Anyone who’s used to driving on UK roads will have one major advantage in Bahrain. The country was a British protectorate from 1892 until 1971, and as a result their street signs are likely to look very familiar to anyone relocating from these shores. Just to make life even easier, all signs are also in both Arabic and English.
That’s the good news, but there are also some notable differences between driving in Bahrain and driving in Britain, beyond the usual mental adjustment that always has to be made when driving on the right-hand side of the road.
How is Driving in Bahrain Different From the UK?
You can certainly expect to find that Bahrainis (and long-term non-Bahraini residents) tend to drive a little more “enthusiastically” than you might be used to, although reports from ex-pats – and a notable reduction in road deaths – suggest that this is a lot less of a problem since the traffic laws were tightened up considerably in 2015.
You can also expect to encounter roads that are a lot busier than those in the UK. Public transport in the country is woefully inadequate by European standards, and taxis are expensive – so if anyone wants to go anywhere, they generally do so by car. All that said, you’re unlikely to find driving in Bahrain too harrowing an experience, as long as you keep your wits about you and as long, of course, as you stick within the law.
Do I Need a Driving Permit?
To drive in Bahrain, you will need both your full driving licence and an international driving permit – and you must have these on you at all times when in charge of a vehicle. You will also need to be at least 18 years old, plus you should be aware that many car hire companies will not rent a car to anyone under the age of 24.
What are the Speed Limits?
The speed limit on motorways is 120km/h (75mph), while in cities it’s usually 60km/h (37mph). Most of the other rules of the road are very similar to those that apply in the UK – just be aware that in some cases they may even be more rigorously enforced, and that flouting the law can land you with some very hefty fines.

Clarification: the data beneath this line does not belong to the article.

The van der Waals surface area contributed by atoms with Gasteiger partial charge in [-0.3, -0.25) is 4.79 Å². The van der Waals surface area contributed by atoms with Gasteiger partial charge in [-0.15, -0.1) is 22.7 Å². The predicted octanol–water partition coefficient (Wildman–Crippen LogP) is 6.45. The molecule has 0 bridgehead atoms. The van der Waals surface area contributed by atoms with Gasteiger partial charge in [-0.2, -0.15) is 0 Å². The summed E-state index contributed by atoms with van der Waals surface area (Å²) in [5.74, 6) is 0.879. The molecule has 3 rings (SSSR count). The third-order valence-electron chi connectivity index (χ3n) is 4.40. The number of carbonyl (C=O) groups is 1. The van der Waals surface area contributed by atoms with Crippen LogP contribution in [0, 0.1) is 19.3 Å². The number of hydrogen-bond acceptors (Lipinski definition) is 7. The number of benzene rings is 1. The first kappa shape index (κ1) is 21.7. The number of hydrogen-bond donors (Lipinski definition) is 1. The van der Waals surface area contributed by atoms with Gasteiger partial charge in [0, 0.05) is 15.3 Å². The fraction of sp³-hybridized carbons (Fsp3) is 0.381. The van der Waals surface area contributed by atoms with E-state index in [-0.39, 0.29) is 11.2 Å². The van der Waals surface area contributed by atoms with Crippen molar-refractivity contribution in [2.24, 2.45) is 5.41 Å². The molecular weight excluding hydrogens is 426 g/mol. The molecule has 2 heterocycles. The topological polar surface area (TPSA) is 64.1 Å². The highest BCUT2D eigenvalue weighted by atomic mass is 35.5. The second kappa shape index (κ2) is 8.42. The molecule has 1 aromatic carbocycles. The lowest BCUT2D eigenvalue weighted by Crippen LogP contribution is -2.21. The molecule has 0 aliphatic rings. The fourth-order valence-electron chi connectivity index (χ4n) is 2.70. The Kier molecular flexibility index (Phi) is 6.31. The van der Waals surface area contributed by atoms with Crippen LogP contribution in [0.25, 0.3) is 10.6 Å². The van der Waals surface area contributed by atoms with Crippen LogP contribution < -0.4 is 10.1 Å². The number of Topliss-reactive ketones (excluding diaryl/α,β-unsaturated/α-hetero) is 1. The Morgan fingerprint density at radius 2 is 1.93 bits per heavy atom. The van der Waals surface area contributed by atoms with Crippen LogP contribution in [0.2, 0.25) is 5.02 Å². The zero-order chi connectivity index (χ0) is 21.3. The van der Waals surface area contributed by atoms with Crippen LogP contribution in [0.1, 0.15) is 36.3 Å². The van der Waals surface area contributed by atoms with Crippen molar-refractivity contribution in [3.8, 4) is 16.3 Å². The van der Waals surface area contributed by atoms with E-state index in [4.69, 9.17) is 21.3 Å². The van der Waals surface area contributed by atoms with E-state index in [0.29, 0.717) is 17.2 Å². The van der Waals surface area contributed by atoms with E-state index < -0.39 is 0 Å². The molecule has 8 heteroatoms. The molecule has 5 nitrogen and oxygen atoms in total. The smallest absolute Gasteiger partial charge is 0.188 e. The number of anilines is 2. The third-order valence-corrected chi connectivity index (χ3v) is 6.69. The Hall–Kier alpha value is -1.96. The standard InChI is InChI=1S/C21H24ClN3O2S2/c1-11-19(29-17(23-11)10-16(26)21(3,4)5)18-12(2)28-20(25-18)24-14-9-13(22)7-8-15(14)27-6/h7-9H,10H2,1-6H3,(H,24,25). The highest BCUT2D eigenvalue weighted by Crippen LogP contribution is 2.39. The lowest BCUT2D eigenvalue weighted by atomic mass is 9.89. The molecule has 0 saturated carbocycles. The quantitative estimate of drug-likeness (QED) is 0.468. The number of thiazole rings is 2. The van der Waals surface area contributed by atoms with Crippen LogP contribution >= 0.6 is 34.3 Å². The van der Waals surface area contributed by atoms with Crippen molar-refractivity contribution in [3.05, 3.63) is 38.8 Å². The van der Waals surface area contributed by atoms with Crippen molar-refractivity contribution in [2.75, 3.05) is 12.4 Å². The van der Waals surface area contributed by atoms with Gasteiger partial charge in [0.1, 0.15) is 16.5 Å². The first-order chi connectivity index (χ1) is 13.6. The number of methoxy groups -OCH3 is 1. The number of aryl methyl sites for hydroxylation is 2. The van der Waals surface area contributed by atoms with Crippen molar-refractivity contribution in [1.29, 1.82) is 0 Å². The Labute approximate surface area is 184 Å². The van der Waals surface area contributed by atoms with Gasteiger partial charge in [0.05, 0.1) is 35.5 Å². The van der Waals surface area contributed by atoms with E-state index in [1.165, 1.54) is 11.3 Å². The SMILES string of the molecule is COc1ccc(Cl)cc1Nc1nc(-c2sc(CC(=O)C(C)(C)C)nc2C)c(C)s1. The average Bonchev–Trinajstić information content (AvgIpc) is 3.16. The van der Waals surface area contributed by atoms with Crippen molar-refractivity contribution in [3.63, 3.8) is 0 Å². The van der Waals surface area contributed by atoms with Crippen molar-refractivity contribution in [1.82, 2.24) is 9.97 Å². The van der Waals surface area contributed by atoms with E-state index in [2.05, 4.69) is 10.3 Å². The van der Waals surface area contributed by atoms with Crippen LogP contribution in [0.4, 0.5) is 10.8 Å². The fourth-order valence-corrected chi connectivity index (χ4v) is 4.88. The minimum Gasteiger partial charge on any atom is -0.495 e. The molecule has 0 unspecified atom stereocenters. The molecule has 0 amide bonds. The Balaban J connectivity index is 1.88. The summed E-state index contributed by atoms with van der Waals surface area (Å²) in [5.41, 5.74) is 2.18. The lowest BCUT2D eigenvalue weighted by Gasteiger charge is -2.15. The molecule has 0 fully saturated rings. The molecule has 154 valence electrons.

Drink Driving and Driving with Medication
As always, one thing that’s definitely a no-no is driving under the influence of alcohol. There is no “legal limit” in Bahrain – if your blood alcohol is anything higher than 0.0%, you’re going to be in serious trouble. So, if you’re going out for the evening, stick to soft drinks, or book a cab. Given the country’s harsh drug laws, it’s also advisable to keep a doctor’s note or a copy of your prescription with you if you are carrying any medication whatsoever.
Keep your hands on the wheel! No, seriously.
Using your mobile phone while driving is also forbidden, and again this law is more rigorously enforced than it is in Britain – and, previous visitors should be aware, more than it used to be in Bahrain itself. It’s also against the law to smoke, or to eat or drink anything at all, while driving. So “keep your hands on the wheel at all times” would be a good rule of thumb to go by.
Seat Belt Laws in Bahrain
Seat belts are compulsory for drivers and front-seat passengers, and children under the age of 10 must travel in the rear, either in a child seat or wearing a seat belt. Adult rear-seat passengers are not obliged by law to wear seat belts, but given what we’ve already said about the hectic roads, you’d be well advised to ensure that everyone in the car belts up before you set off. Better to be safe than sorry!
Culture in Bahrain
Bahrain is largely very tolerant towards western visitors compared to some other Islamic countries, but there are a few areas of cultural sensitivity that it’s as well to be aware of. Appropriate, modest dress should be worn at all times, public displays of affection such as kissing or hugging (even between married couples) are considered a breach of public decency, and these laws apply just as much when you’re in your car as they do while you’re walking down the street.
Driving During Ramadan
The month of Ramadan deserves a particular mention. While you’ll soon notice that Bahrainis are fond of driving around with their windows open and their music blaring at full blast, during the month of Ramadan this is strictly forbidden during daylight hours, and this law is applied every bit as much to tourists and ex-pats as it is to the locals. As an aside, smoking in public is also prohibited during this time.
Overall, though – Bahrain roads are reasonably well maintained, certainly in built-up areas, and visitors from the UK who obey the law shouldn’t find driving there too overwhelming. So, don’t be scared to get behind the wheel and make the most of your stay, however long it may be.
If you are shipping your car to Bahrain, please contact us here at Autoshippers for a car shipping quote and details of our car shipping services.
Useful links: How to get a driving license in Bahrain